Yet another fake ransom request

Yet another example of mass-mailing camouflaged as a not-so-clever ransom request. Also in this case, the spammer hopes to convince a few easily fooled people to part with their hard-earned cash.

As always in these cases, the spammer has no "compromising" information about you, is not going to do anything against you after the deadline expires, and the whole thing is just a simple extortion attempt. If you don't pay, absolutely nothing will happen to you.

In this case, it is a little unusual that the text was sent in plain. Many spammers are a little more knowledgable and send their e-mails as attached images, in order to circumvent the spam filters of mail servers. In fact, the X-Spam-Score header (below) shows that this e-mail was automatically identified as a very likely spam. The text of the e-mail, including the headers because they contain information of potential technical interest (some of it redacted to hide my own information):

Return-path: <>
Delivery-date: Wed, 13 Dec 2023 22:25:25 +0000
Received: from []
by with esmtp (Exim 4.96.1 (FreeBSD))
(envelope-from <>)
id 1rDXfQ-000N6I-2G
Wed, 13 Dec 2023 22:25:25 +0000
Message-ID: <>
Date: Wed, 13 Dec 2023 23:25:22 +0000
From: <>
User-Agent: Mozilla/5.0 (Windows NT 6.1; rv:11.0) Gecko/20120312 Thunderbird/11.0
MIME-Version: 1.0
To: <>
Subject: No reply.
Content-Type: text/plain; charset=ISO-8859-1; format=flowed
Content-Transfer-Encoding: 7bit
X-Spam-Score-Int: 30
X-Spam-Score: +++ (3.0)

Hello, my perverted friend.

We've actually known each other for a while, at least I know you.
You can call me Big Brother or the All-Seeing Eye.
I'm a hacker who a few months ago gained access to your device, including your browser history and webcam.
I recorded some videos of you jerking off to highly controversial "adult" videos.
I doubt you'd want your family, coworkers, and your entire contact list to see footage of you pleasuring yourself,
especially considering how kinky your favorite "genre".
I will also publish these videos on porn sites, they will go viral and it will be physically impossible to remove them from the Internet.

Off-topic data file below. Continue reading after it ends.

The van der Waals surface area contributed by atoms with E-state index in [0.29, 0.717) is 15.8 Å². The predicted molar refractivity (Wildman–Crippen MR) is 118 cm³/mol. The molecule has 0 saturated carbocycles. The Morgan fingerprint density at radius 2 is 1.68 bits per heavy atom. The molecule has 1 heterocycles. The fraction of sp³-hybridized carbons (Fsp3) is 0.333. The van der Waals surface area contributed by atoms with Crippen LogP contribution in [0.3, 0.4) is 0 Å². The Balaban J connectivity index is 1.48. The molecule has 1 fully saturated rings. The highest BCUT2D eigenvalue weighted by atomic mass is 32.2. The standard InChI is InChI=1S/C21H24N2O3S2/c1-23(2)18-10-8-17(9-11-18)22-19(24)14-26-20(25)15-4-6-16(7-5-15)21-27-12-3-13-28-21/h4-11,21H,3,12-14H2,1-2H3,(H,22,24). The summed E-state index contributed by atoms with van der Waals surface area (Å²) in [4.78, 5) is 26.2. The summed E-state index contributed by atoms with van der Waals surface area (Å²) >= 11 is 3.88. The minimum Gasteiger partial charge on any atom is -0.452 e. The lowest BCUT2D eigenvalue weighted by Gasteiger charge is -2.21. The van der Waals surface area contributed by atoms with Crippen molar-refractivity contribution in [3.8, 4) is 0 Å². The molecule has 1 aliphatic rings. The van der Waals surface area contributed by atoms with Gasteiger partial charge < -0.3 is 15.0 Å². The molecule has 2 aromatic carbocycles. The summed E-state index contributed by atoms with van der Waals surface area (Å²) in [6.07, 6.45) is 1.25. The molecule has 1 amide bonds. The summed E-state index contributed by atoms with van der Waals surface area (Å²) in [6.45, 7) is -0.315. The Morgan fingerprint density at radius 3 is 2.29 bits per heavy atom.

How did I do this?
Because of your disregard for internet security, I easily managed to install a Trojan on your hard disk.
Thanks to this, I was able to access all the data on your device and control it remotely.
By infecting one device, I was able to gain access to all the other devices.

My spyware is embedded in the drivers and updates its signature every few hours, so no antivirus or firewall can ever detect it.
Now I want to offer a deal: a small amount of money in exchange for your former worry free life.

Transfer $1250 USD to my bitcoin wallet:185kB82fakN7BCDpcS9tfzbDc8uytm5Wo

As soon as I receive confirmation of the payment,
I will delete all the videos that compromise you, remove the virus from all your devices and you will never hear from me again.
It's a very small price for not destroying your reputation in the eyes of others, who think that you are a decent man, according to your messengers.
You can think of me as some sort of life coach who wants you to start appreciating what you have.

You have 48 hours. I will receive a notification as soon as you open this email, and from this moment, the countdown will begin.
If you've never dealt with cryptocurrency before, it's very easy. Simply type "cryptocurrency exchange" into a search engine, and then all set.

Here's what you shouldn't do:
- Don't reply to my email. It was sent from a temporary email account.
- Don't call the police.
Remember, I have access to all your devices, and as soon as I notice such activity, it will automatically lead to the publishing of all the videos.
- Don't try to reinstall your system or reset your device. First of all, I already have the videos,
and secondly, as I said, I have remote access to all your devices, and once I notice such an attempt, you know what happens.

Remember, crypto addresses are anonymous, so you won't be able to track down my wallet.